How Green Was My Valley ….

It all started way back in late 80’s and 90’s when there was a scare about ozone hole growing bigger and life at risk . At the same time plastic usage, use and throw lifestyle, change in the concept of luxury or necessity  started. I was lecturing my dad on the newly coined ‘green life-style’ and his use of plastic bag for shopping. I blamed his generation for not being careful enough and jeopardizing our environment.

Being the humblest person I ever met , he apologised and said that they didn’t hear about green lifestyle in their youth.

He confessed that it was so simple to return glass bottles of  milk , soft drinks and juices for  recycling  with out giving a second thought . That most of the people used cycles because roads were safer without too many automobiles. He and his colleagues using  same fountain pen for years never thinking of  throwing away every time the ink finished.

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He further went on saying that how my mother made small baby nappies and clothes for me on her sewing machine using old sheets and sarees which were dried using wind and solar power—on a line . My baby food was homemade combination of rice, dal and vegetables and not packaged one. She used hand power to blend , grind, chop and stir in the kitchen but never thought of saving the environment for me.

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For my birthday parties neighbours donated crockery and cutlery to meet the numbers but no one told her to live in an environmental friendly way. ‘Hand me down’ was the  tradition for clothes, toys, books and pretty much every thing . There were no 3 R’s.

He asked me to remember my childhood home and how the campus people  never thought of rainwater harvesting or aquifer recharge for bore wells which never went dry and how I hated to walk in the garden or colony roads in rainy season for they were not concrete or tar ones. No one had come to teach rainwater harvesting in the campus then hence they were unaware of  ground water recharge.

A road with paver blocks in Yediyur ward.

He apologised that his generation was paper generation  How all the grocery shops had paper thonga’s or paper bags which could hold up to a kilogram of grains. Several such packages were used to fill in the monthly grocery  and then later put in a big cloth bag. Grains were kept open  in jute bags or big metal cans for years. Paper bags were made from used notebook pages or newspaper. Once I got a paper bag which was from my old note book. Delivery boys used cycles to deliver  as they were from local nearby shops.  Bread was packed in  paper bags and sweets in cardboard boxes.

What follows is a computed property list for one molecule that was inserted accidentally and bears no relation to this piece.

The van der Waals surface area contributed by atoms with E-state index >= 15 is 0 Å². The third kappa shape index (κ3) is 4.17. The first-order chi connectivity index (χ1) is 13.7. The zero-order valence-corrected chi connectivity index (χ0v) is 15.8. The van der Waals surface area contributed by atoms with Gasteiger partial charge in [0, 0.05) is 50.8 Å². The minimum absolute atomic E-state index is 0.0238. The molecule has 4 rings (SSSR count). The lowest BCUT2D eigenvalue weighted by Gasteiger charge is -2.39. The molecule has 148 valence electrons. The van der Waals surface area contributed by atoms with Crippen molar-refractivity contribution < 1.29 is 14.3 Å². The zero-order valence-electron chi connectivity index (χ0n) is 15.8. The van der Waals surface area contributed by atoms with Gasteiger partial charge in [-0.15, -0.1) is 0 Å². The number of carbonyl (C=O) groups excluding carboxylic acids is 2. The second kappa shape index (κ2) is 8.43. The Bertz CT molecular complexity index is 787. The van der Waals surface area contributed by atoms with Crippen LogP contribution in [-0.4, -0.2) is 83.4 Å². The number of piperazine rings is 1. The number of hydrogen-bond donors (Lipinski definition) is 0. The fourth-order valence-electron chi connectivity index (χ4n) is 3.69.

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How he stored drycleaners brown paper bags whole year for covering our school books. No one reminded them of the trees which were needed for all that paper but still they sold of all used papers.

He remembered how we stored  cans, bottles, old clothes newspaper toys neatly for once a month visit of Kabadiwala. All the waste had its own price. Had we known about segregation we would have saved a lot of environmental problems but there was nothing left to segregate . No one composted as the food waste was fed to local cows and community dogs who guarded the area well at night.

Sales were not through out the year so we shopped only once or twice a year. Still there was no concept of minimalistic living .

Neighbours were always sharing dishes so no one ordered food if they didn’t feel like cooking. There were no salads packed in white plastic containers  delivered by zooming bikers.

He was sad and said “But you are right we didn’t have any articles or blogs with “Five tips…”, Six Green Methods…” or “ 10 Ways to ….” , to teach us green living or  tell us about landfills, PM2.5  greenhouse gasses ,“Earth Day”, “Water Day”, “Environment Day”….. . Had we known all this we would have taught you all to be environment friendly rather than taking it for granted that you will take-up our habits and ways of living.

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Nature Lover, Bangalore

Welcome! Fellow Green Living Enthusiast

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